How cancer changed one woman’s life
In October every year I think about my dear friend Ruchi, who succumbed to breast cancer some years ago. This is breast cancer awareness month, the time to remind women to get their mammograms done, and adopt a lifestyle that helps them stay healthy and cancer free. Ruchi was only 37 years old when the doctors told her she had stage-four breast cancer that had penetrated her lungs and skeletal system. “You have a couple of years left to live,” said one specialist. At first, she was devastated by this verdict and convinced herself that it was a mistake. When the denial died down, Ruchi decided cancer was God’s final blow, the inevitable cataclysmic event in a series of disasters. “ I had lived in a loveless marriage, raised a mentally challenged child with cortical visual impairment and grappled with the emotional demands of a widowed mother-in-law. The cancer diagnosis came just after my husband demanded a divorce,” she said, at that time. “ All that was left was for me to die.”
They say a diagnosis of cancer changes you. In Ruchi’s case, the transformation was akin to a miracle. Over the months following her diagnosis, Ruchi’s death wish was replaced by an appreciation of life. “Cancer has given me a life,” she would say, “Rather than taken it away.” When the mammogram revealed her tumours, Ruchi realized she had no real respect for herself or her existence. “I realized the only time I had any conviction about myself was in my teens, and this had eroded over the years. So when the doctors told me that the cancer in my breast was fourth stage, had penetrated my lungs and skeletal system and that I had two years to live, I was shaken at the lost opportunities,” she said.
Once her fear dissipated, however, she decided to become an active participant in her treatment and adopted a holistic approach to healing. “The emotional and spiritual dimensions of my life required as much healing as my physical body,” she said. Aside from traditional treatment such as chemotherapy, Ruchi practiced Buddhist chanting, Reiki, Siddha healing, deep breathing and used visualisation techniques to imagine herself whole and healthy. Those who believe in metaphysics would appreciate what she meant when she said her energy changed from being a victim, to ” becoming a winner.” Cancer gave her the opportunity to create a meaningful life by becoming the person she had only dreamed of being until then.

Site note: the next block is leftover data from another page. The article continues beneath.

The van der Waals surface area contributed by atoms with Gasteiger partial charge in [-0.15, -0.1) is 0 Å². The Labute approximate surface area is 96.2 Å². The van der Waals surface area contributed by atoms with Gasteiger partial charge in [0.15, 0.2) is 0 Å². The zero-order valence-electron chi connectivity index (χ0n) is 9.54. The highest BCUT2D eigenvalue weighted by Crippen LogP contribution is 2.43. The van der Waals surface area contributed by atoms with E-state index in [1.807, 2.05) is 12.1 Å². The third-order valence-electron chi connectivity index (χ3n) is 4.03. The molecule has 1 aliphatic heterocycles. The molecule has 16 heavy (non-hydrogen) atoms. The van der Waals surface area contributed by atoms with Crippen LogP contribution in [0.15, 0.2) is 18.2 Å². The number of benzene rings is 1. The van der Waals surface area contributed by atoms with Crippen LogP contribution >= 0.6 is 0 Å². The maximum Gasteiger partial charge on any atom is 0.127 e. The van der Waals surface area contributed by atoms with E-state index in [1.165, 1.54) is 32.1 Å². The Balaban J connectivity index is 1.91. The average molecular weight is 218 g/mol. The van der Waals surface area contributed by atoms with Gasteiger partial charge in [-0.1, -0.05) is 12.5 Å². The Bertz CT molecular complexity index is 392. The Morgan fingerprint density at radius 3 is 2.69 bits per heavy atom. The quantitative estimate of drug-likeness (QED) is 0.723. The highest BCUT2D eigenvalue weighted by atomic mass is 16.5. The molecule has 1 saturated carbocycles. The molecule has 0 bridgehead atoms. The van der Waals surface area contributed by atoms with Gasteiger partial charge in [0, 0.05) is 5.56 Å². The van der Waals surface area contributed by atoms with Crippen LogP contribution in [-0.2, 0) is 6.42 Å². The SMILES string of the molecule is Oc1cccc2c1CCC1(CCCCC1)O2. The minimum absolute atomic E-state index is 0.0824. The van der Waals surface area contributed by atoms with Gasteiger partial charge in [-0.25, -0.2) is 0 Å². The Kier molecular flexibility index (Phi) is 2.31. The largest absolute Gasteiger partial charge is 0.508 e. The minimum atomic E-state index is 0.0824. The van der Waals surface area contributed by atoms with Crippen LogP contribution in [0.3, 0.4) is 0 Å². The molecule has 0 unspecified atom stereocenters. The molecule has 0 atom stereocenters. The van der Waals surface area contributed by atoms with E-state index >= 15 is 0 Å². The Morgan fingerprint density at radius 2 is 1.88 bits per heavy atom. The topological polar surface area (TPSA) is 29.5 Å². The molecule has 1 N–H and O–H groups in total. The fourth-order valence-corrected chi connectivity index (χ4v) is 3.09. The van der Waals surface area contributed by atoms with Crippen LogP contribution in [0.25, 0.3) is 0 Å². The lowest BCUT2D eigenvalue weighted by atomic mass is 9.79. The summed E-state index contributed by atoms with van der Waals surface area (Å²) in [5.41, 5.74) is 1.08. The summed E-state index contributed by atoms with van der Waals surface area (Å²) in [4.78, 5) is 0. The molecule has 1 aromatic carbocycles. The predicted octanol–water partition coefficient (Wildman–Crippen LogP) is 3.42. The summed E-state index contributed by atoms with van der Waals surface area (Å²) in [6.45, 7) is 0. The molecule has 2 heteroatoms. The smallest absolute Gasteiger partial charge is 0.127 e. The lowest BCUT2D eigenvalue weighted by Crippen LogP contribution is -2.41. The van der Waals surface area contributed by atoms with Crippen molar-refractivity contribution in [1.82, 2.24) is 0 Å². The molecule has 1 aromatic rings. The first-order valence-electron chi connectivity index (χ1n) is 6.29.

Throughout her experience with cancer, Ruchi urged me to document and disseminate her journey of survival, in the hope that others would learn and benefit from her tale. At times, she handed me her diary and other notes and suggested I share the material in an appropriate manner. In the four years of her life with cancer, Ruchi learned new skills, made new friends, and travelled to the places she had always wanted to see. Her decision to make her life a celebration changed her into a person everyone wanted to be around. The single message she imparted to other cancer survivors was, “Don’t waste the time you have left feeling sorry for yourself. Just do all the things you were afraid of doing instead.”
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